Richard E. Besser is chief health editor at ABC News.
In Monrovia, the blue steel gates guarding JFK Medical Center’s Ebola ward separate two worlds, each hopeless. On one side, three Liberians lie huddled on the ground under a UNICEF shelter, waiting to get in. On the other side, a flatbed truck loaded with 10 bodies in white plastic bags waits to drive out.
The truck belongs to one of four burial teams who pluck the dead from treatment wards — or worse, from homes where terrified families huddle around loved ones, desperate for one last touch. For many Liberians, giving a body to the burial team for cremation is unthinkable. Yet those last touches — part of Liberian funeral practices — are the very things that spread Ebola.
I follow the burial team to a home said to hold five bodies, all Ebola victims. As rain falls and a crowd gathers, the team members from the truck put on white suits and masks and set out down a narrow alley to the home. In 10 minutes, they are back. There were only two dead in the home, and the family told them to leave. “It isn’t Ebola,” they said. No time to find out if they were right — there are many more bodies to collect.
The truck heads next to ELWA 2 hospital, a major treatment center. Until just weeks ago, the hospital was run by the mission groups Samaritan’s Purse and SIM; others oversee it now. Then two of their American volunteers became ill. As the burial team pulls up to the walled compound, more people are waiting for treatment, including two suspected Ebola patients in an ambulance. But there are not enough beds for the patients — and not enough health-care workers to provide treatment even if they could fit them in.
This is a big part of the problem. There’s no cure for Ebola, but supportive treatment as simple as supplementary fluids can save lives and slow the spread of the disease. But many treatment centers are unable to provide even rudimentary care. Last week, the World Health Organization and the U.S. Centers for Disease Control and Prevention called for more support for the region. CDC Director Tom Frieden talked about the window of opportunity for the world to respond — a window that is quickly closing.
I don’t think the world is getting the message. The magnitude of the response needed for a deadly outbreak like this in a staggeringly poor country demands both dollars and people.
For four years I led the CDC’s emergency-response activities, including the early response to the H1N1 flu pandemic in 2009. I speak from sad experience: The level of response to the Ebola outbreak is totally inadequate. At the CDC, we learned that a military-style response during a major health crisis saves lives. In a global setting, the CDC usually provides technical support to local ministries of health. This crisis calls for much more.
The United States has the expertise and the personnel to get this outbreak under control. This week there were encouraging signs that the U.S. government was starting to take it more seriously and scale up the response.
The president has started talking more about the outbreak. USAID and the State Department announced that they will transport 100 African medical workers from across the continent to provide support in the Ebola-affected region. They are also providing equipment and resources to outfit an additional 1,000 beds. The administration is asking Congress for funds to provide more CDC technical experts and supplies. However, while supplies and experts will help, they are not enough. It will take much more.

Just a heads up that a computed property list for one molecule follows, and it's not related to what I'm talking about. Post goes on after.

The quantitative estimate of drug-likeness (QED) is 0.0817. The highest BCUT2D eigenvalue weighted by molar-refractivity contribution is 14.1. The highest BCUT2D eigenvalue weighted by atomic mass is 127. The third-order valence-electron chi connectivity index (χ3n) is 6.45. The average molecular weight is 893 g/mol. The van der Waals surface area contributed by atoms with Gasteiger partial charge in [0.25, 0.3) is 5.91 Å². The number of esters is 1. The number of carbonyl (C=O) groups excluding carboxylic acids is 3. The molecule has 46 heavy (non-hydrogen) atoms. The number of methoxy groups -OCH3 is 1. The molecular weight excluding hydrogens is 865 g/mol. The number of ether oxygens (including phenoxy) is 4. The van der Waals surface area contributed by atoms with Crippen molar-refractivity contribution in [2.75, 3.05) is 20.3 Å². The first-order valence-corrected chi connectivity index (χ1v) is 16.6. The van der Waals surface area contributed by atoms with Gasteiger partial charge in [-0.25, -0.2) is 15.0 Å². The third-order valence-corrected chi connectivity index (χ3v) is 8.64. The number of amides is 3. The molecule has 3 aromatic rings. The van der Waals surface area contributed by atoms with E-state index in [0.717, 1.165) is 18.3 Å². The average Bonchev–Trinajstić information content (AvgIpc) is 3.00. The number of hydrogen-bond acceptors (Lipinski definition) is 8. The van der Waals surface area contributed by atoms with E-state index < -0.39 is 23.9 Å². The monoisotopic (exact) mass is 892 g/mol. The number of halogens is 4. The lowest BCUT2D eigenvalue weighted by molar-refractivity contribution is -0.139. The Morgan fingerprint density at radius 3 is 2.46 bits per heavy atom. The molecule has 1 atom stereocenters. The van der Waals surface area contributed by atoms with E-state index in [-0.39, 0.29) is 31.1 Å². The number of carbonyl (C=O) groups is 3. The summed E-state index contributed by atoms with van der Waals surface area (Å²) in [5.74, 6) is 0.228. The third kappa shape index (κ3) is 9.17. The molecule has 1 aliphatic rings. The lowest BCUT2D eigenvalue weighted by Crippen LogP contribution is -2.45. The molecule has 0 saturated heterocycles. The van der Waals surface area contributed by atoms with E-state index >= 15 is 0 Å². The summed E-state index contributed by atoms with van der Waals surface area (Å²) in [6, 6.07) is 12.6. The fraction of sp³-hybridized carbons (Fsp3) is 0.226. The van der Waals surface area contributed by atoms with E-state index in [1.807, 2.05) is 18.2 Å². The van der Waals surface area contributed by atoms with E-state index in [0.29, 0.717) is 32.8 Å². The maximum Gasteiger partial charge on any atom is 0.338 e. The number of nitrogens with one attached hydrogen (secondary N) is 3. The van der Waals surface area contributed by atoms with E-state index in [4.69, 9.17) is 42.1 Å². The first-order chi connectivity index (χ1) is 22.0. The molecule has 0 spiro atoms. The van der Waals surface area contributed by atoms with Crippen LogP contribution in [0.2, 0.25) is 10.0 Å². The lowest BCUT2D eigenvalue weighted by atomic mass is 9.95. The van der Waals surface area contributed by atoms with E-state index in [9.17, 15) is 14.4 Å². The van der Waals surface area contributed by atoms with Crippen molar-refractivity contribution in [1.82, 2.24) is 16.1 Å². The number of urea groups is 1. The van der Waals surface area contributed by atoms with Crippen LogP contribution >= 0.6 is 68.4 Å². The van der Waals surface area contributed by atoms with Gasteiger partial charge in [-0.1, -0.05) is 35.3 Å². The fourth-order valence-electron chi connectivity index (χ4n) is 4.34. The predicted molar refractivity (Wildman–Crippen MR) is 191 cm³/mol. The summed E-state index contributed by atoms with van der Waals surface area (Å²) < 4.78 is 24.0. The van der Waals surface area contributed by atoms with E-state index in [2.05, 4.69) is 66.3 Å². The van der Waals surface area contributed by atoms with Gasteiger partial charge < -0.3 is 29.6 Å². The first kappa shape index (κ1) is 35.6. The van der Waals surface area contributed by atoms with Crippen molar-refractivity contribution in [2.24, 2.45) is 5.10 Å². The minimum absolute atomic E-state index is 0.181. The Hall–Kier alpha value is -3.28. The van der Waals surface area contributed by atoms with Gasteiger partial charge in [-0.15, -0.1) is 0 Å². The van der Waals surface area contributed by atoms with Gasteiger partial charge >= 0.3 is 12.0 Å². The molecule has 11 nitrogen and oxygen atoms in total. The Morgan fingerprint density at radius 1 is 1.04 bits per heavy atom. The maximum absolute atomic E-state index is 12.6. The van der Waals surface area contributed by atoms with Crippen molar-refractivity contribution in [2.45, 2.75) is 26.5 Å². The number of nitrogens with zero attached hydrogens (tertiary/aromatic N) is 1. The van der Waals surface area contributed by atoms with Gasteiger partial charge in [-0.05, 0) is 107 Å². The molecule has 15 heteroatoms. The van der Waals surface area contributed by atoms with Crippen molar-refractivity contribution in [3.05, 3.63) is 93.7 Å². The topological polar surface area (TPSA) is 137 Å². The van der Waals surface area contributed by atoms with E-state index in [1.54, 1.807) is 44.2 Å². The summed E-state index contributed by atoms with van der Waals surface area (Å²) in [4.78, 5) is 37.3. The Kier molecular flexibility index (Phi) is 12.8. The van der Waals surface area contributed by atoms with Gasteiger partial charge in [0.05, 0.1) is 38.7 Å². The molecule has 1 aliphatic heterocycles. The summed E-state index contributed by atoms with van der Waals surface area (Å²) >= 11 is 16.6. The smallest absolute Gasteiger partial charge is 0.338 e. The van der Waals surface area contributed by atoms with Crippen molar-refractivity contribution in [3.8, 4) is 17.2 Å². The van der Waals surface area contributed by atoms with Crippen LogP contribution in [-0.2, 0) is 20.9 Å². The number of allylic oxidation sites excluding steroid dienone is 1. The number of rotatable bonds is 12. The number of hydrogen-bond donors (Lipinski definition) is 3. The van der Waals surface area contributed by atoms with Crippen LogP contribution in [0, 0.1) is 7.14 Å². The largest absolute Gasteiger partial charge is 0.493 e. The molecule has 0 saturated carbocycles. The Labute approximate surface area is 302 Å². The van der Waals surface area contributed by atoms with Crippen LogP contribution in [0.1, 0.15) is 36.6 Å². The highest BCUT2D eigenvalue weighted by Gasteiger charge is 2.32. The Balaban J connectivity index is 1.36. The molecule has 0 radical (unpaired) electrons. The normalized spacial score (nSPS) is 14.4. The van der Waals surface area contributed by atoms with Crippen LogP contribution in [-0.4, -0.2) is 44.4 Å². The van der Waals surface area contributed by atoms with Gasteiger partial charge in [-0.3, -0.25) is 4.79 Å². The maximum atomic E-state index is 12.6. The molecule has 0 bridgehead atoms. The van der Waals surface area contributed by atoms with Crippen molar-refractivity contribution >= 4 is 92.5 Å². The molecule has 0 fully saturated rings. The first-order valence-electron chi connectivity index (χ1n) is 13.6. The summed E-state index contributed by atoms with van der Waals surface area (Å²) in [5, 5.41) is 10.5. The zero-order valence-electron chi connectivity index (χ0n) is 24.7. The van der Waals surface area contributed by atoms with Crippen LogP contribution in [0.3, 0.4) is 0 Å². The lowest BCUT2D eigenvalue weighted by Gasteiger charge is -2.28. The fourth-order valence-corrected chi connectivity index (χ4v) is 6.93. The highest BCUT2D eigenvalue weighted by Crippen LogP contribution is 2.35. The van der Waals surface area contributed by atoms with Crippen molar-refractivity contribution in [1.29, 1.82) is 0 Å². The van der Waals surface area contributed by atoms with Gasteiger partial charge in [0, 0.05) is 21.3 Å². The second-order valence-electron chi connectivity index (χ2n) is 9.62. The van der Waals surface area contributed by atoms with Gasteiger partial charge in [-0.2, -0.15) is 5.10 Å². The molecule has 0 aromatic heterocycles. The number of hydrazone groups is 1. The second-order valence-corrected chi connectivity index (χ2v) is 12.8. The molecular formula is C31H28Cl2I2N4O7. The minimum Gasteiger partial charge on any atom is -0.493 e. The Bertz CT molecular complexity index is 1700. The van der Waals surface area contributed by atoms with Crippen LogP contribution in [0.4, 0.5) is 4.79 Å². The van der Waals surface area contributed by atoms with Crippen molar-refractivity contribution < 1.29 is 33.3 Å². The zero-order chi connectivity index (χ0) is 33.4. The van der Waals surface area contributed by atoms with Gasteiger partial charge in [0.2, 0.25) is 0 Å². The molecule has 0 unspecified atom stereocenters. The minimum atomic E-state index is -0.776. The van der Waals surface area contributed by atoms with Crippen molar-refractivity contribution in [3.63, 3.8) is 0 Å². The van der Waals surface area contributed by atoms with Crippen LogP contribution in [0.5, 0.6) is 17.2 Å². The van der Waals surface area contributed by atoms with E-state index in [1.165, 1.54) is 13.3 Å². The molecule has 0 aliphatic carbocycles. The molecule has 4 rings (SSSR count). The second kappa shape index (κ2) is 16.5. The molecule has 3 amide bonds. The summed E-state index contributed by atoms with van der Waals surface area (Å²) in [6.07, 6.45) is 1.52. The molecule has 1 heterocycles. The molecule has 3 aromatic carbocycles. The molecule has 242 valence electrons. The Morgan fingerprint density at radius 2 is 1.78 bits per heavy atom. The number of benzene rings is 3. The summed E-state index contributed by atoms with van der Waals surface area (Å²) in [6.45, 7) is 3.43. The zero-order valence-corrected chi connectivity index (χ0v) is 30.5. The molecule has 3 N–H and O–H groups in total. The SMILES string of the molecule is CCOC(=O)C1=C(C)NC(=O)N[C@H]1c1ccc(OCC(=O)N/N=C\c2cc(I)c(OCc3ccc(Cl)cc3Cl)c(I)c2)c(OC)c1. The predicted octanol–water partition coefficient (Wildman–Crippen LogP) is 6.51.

We need to establish large field hospitals staffed by Americans to treat the sick. We need to implement infection-control practices to save the lives of health-care providers. We need to staff burial teams to curb disease transmission at funerals. We need to implement systems to detect new flare-ups that can be quickly extinguished. A few thousand U.S. troops could provide the support that is so desperately needed. There could be casualties, but what military operation is ruled out solely because it is dangerous?
Some may ask why the United States should play this role. Well, no one country is doing enough. We have the expertise and the personnel to tackle this challenge. From a humanitarian and medical perspective, we have a moral obligation to provide care to those who need it, wherever they may live. Nancy Writebol, an American missionary who survived Ebola, said she hoped a silver lining in her brush with death would be increased attention to the plight of her “brothers and sisters in Africa.” She recognizes a sad truth about her own story: Without American victims, Americans might not care.
But go beyond humanitarianism: Epidemics destabilize governments, and many governments in West Africa have a very short history of stability. U.S. aid would improve global security. And consider the issue of “health security.” Microbes don’t respect borders. Now that Ebola is spreading in Nigeria, a global travel hub, cases are sure to appear outside the continent. While one Ebola case in the United States is unlikely to spark an outbreak, things could change if the virus becomes more easily transmittable. We already know it’s mutating.
In my 13 years at the CDC, I never witnessed an outbreak as disturbing as this one. We have the tools to save thousands of lives, but our response has been inadequate. We underestimated this epidemic, and the people of West Africa are paying for it. We know how to control Ebola. It’s time to step up and get the job done.
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